Published: September 29, 2020
For those who acquire not just antiques and art but books on antiques and art, there is a new title for your bucket list. Published by Rizzoli and available for purchase as of October 6 is Rattan: A World of Elegance and Charm, one of the first books in a long time to take a close look at the history and craftsmanship of rattan furniture. On the eve of its release, we reached out to its author, Lulu Lytle, to describe her journey with rattan.
What inspired you to start collecting rattan?
It is hard to single out a particular inspiration but I started collecting in my teens, beginning with baskets and little tables and moving on to large chairs and the more niche such as carts designed to be pulled by animals!
Are rattan and wicker the same thing or is there a difference between them?
No, a crucial distinction must be made as antique pieces are often mislabelled because of the all-encompassing use of the term ‘wicker.’ Rattan is a natural fiber, a Southeast Asian climbing palm (calamus rotang). Wicker is the product of the craft of weaving, not only with rattan but also with willow, reed, rush and raffia amongst other many other fibrous materials.
What has been your greatest ‘find’?
Probably it is the superb quality early Dryad chairs designed by Benjamin Fletcher between 1907 and 1910.
What is the biggest misconception about wicker / rattan? Both for yourself and the general public?
That it can’t be used outside. If properly looked after, it can have a long life used outside and is infinitely more charming than the ubiquitous faux rattan which I feel kills the atmosphere of a garden or porch.
What was the golden age of wicker and rattan?
Rattan’s popularity has ebbed and flowed over the last 150 years so it would be reasonable to say there has been more than one golden age, especially when you consider all the countries in which it was so fashionable. In England it was undoubtedly the Edwardian era, while in France it was the belle époque which saw a blossoming of experimentation with the rattan palm, not seen again in Continental Europe until the mid-Twentieth Century, with designers such as Abraham, Rol, Adnet, Wegner, Gio Ponti, Albini, to name just a few, pushing boundaries with rattan. In the United States, it was in the last quarter of the Nineteenth Century when, boosted by the boom in rattan furniture since the 1876 Centennial Exhibition and the mass migration of middle class families to the suburbs, the two preeminent producers (and fierce competitors) merged. Heywood Brothers and The Wakefield Rattan Company joined forces in 1897 to become the Heywood Wakefield company.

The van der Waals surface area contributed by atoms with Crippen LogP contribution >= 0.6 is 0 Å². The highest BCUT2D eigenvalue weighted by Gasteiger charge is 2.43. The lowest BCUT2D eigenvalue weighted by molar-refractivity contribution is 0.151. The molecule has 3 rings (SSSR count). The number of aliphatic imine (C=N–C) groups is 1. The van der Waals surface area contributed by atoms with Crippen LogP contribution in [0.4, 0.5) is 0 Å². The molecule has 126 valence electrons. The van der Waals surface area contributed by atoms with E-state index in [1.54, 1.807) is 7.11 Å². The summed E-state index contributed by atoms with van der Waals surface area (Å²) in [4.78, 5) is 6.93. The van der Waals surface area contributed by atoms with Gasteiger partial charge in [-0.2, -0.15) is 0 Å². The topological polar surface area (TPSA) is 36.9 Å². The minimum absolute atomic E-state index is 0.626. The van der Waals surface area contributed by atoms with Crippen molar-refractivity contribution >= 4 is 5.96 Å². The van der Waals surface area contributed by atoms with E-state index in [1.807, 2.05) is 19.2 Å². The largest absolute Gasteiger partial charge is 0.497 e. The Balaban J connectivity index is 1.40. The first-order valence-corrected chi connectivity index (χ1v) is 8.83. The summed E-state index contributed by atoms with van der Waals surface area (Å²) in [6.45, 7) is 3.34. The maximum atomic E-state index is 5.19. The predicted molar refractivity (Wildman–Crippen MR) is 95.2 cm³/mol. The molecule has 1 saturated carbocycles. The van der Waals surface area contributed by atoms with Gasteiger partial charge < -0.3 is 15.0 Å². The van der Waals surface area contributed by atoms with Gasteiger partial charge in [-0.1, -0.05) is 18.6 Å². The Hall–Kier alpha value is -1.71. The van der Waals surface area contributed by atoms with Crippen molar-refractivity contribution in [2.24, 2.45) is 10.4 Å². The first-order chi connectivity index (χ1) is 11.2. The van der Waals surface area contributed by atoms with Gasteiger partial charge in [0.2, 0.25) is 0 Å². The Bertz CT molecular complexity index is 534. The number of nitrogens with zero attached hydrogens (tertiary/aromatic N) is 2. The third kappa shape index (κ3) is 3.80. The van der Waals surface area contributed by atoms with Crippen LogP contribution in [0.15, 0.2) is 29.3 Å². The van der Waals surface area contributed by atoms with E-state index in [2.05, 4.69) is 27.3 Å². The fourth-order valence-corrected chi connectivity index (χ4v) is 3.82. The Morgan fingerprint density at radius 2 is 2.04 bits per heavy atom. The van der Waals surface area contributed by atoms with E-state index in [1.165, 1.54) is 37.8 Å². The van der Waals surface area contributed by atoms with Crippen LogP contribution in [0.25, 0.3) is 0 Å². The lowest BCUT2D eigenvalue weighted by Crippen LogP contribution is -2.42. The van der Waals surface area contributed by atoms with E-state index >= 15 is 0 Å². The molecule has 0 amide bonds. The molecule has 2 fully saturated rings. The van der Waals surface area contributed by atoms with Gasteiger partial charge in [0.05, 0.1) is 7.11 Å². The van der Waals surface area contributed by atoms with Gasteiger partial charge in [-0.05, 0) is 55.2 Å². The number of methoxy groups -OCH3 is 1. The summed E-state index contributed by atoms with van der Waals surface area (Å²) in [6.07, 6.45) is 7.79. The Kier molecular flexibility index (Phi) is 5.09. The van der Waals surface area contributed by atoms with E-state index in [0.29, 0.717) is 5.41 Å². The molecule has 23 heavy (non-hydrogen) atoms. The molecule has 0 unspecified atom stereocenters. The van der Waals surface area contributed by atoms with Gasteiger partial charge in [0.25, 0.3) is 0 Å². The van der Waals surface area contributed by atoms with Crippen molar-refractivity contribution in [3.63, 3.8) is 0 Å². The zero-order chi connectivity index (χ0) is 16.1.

Has the craft of making rattan furniture changed or remained mostly constant?
Fashion, availability of raw materials, mechanization and labor skill have all influenced the way rattan furniture has been designed and made over the last 150 years. There have always been, and continue to be, significant discrepancies in both the quality of craftsmanship and raw materials. There are records of workers striking at The Phoenix Rattan Company in Massachusetts as early as 1893 because of the poor-quality rattan they were forced to work with.
Is there a piece of rattan you consider the Holy Grail that you’ve heard about but never seen?
A monumental French Second Empire chair from the collection of Jacques Rotil.
Any important pieces that have been lost?
Much of the early American (1870s) rattan furniture has not survived because of its delicate and intricate design and consequent vulnerability. Repairs were expensive and so rarely carried out. In the 1880s designs evolved to be sturdier, using rattan’s inner core (referred to as reed) and a sturdier fitching weave which ensured longevity.
What’s the best way to protect the frailty of rattan?
If well-made it is surprisingly resilient. What rattan doesn’t like is sitting in pooled water, which can cause legs to slowly rot, so if using it outside it is advisable to add caps made from another material to the feet. Waterproof slip covers also protect rattan in rain storms. For indoor rattan no protection is really necessary.
-Madelia Hickman Ring
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